I’ve written a lot in my blog postings about snowfields that persist in mountainous regions at high altitudes into the summer months (and beyond), but there is a related phenomenon that I have only recently become aware of, and that is of winter ice persisting into the summer months in rock fissures (or fractures) and caves. These fissures can exist at any elevation and not necessarily in mountainous areas, and can provide a remarkably sheltered local environment deep within them that can collect snowfall in the winter months but are largely unaffected by the surrounding climatic conditions. Something related to these fissures is a geological feature known as an ‘Algific talus slope‘ although this is something that is new to me, but they seem to be, in effect, natural subterranean freezers!
Rock fissures which contain snow and ice well into the summer is a feature I first came across when I went hiking in New York State in 2004. New York State (and New England in general) gets a lot of snow in the winter months, but the mountains are not of great height and the summer months are very warm. There is no glacial ice anywhere in the region and to the best of my knowledge perennial or long-lasting snow in the area is extremely rare.
There are three places in the north-eastern continental USA where snow and ice is reputed to exist in rock fissures throughout the year, although I have not seen any accounts or photographs showing snow in these areas beyond July (I haven’t visited these areas on my hiking trips to the region). Details of the three areas are given below. The third area on the list is remarkable in being at such a low altitude and latitude, and being only a couple of hours drive from central New York City! As far as I know, these three areas are the only areas in the continental US east of the Rockies that may contain snow well into the summer months, and you probably have to go as far north as the mountains of coastal Labrador to find some true perennial or glacial snow/ice on this side of North America.
I have often wondered whether such fissures might exist in the Scottish mountains but I think there is nothing like this, the geology of the upland areas is not right, the only area of significant limestone where this sort of thing appears in northern Scotland is (I think) around Inchnadamph in the north-west. There is an SMC photograph from 1899 of deep summer snow that looks like it was taken in the ‘Window’, just north of the summit plateau of Creag Meagaidh. The Window is almost a very large fissure in its general shape, so the area might well behave like the rock fissures mentioned above, although I suspect the depth of snow contained within it is highly dependent on the prevailing winter wind direction. I remember stopping in the Window a few years ago for lunch and being impressed by its ‘walled-in’ and claustrophobic situation.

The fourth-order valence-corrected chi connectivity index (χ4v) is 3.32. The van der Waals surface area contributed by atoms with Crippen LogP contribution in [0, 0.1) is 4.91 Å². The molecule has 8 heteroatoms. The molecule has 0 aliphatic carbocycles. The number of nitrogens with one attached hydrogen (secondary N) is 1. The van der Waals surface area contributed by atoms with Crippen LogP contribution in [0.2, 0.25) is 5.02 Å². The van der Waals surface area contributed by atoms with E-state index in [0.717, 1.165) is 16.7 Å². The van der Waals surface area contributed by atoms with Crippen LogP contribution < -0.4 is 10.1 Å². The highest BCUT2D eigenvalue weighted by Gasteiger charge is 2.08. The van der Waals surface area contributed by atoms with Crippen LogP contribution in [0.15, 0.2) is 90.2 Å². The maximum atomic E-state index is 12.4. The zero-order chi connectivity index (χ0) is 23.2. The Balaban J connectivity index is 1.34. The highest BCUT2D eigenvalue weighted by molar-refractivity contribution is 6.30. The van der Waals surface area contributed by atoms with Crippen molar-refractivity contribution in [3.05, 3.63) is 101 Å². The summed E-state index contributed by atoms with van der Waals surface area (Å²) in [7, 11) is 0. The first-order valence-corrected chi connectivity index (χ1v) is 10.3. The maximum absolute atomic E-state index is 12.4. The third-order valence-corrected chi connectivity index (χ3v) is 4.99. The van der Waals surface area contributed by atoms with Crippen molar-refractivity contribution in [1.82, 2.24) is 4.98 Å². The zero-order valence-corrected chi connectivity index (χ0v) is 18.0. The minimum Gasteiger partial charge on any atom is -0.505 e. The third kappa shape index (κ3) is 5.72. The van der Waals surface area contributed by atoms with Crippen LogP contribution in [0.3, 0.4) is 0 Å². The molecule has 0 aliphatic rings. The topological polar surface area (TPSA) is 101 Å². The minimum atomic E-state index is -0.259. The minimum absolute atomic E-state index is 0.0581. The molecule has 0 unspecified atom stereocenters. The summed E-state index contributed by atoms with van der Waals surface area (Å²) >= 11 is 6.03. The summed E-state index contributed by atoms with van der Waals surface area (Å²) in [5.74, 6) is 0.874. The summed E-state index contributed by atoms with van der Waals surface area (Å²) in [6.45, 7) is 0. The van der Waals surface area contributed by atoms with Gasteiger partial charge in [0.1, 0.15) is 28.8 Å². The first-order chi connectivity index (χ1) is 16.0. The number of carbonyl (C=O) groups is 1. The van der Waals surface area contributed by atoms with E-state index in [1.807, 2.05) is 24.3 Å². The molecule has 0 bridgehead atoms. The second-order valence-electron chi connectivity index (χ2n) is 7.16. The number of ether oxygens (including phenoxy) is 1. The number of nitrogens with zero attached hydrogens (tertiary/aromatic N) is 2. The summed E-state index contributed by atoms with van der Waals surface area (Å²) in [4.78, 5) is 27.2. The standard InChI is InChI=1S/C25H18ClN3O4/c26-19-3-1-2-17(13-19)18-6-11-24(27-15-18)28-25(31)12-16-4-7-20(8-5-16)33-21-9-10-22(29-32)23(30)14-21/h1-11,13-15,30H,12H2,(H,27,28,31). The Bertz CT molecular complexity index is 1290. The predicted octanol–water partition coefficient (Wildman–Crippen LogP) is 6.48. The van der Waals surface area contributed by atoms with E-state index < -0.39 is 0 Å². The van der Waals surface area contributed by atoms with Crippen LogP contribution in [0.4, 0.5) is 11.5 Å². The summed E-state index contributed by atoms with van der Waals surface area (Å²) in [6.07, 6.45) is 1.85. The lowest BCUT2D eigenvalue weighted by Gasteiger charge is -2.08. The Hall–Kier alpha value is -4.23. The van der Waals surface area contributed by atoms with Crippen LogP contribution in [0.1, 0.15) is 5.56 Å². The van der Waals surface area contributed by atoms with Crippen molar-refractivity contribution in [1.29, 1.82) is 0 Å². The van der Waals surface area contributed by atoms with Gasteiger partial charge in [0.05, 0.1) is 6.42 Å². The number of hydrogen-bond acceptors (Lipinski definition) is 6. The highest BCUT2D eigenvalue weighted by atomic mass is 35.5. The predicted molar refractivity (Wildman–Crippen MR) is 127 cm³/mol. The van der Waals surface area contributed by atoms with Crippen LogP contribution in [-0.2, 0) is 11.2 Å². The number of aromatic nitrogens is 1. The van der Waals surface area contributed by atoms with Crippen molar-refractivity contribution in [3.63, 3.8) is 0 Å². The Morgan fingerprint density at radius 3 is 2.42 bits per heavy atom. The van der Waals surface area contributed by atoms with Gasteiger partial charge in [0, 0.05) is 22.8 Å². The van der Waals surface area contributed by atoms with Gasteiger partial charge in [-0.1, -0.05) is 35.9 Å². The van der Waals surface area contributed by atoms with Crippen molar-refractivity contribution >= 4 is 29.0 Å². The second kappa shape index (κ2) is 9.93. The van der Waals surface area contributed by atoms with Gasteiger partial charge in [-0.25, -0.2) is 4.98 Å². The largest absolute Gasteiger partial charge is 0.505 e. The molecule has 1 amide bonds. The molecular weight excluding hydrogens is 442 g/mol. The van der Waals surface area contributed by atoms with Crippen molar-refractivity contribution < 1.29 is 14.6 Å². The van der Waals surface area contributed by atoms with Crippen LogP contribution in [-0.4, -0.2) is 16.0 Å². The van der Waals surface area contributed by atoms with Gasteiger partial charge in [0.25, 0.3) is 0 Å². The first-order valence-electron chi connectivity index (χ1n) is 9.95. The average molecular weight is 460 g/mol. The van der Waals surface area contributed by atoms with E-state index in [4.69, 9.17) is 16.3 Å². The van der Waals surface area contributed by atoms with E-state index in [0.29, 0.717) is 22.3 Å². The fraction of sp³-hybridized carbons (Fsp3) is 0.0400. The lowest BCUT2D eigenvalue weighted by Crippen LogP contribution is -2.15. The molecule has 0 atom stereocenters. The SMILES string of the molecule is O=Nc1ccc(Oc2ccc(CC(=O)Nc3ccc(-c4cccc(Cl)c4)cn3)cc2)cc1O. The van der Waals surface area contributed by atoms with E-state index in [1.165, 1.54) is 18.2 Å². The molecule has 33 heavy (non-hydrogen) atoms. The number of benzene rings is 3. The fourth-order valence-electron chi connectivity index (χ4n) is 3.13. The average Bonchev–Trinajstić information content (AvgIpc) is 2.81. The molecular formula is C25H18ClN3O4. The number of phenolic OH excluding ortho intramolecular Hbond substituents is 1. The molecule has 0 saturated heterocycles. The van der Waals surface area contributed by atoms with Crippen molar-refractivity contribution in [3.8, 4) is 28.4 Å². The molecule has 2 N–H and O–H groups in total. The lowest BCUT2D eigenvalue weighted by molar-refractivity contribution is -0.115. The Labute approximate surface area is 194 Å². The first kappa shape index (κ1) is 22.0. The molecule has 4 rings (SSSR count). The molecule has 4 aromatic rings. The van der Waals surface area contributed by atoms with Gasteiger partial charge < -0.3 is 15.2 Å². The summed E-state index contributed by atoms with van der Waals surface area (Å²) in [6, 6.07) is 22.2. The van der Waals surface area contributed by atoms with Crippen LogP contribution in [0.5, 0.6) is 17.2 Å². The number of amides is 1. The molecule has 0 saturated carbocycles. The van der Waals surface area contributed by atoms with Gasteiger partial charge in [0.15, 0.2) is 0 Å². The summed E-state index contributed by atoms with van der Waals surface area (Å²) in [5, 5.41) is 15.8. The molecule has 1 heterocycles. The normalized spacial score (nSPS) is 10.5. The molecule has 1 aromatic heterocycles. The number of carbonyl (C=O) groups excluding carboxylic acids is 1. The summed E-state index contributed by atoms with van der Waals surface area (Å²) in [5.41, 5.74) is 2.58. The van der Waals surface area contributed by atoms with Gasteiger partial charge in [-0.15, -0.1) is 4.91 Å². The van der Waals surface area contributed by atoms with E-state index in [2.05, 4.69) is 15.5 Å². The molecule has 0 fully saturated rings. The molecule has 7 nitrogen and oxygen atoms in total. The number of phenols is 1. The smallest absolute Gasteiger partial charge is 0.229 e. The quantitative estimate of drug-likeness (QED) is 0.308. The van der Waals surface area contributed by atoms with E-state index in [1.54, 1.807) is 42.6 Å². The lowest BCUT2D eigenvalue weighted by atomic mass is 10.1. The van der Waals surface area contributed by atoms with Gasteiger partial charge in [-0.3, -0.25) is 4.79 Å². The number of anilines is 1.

There is also tantalising evidence in historical accounts of snow existing at remarkably low elevations in fissures into the summer months in England. Of course, exaggeration is often present in old accounts, but it’s still very intriguing.
Locations in the north-eastern USA where summer ice may be present in rock fissures:
1. Mount Adams Ice Caves/King Ravine, Presidential Range, White Mountains, New Hampshire
Altitude (of ice caves in ravine): approx. 1200m asl
Latitude: approx. 44°N
2. Ice Cave Mountain, Adirondacks, New York
Altitude (of fissures): approx. 750m asl
Latitude: approx. 43°N
http://www.birdheadstudios.com/html/pics/adk/icecave01.htm (photos from May?)
http://www.adkforum.com/photos/v/mavs00/Ice-cave/ (photos from 22 July 2007)
3. Ellenville Fault Ice Caves, Shawangunk Ridge, Catskills, New York
Altitude (of ice caves): approx. 650m asl
Latitude: approx. 41°N
http://outdoors.webshots.com/photo/1078333250029688058xLCOZG (photos from 24 June?)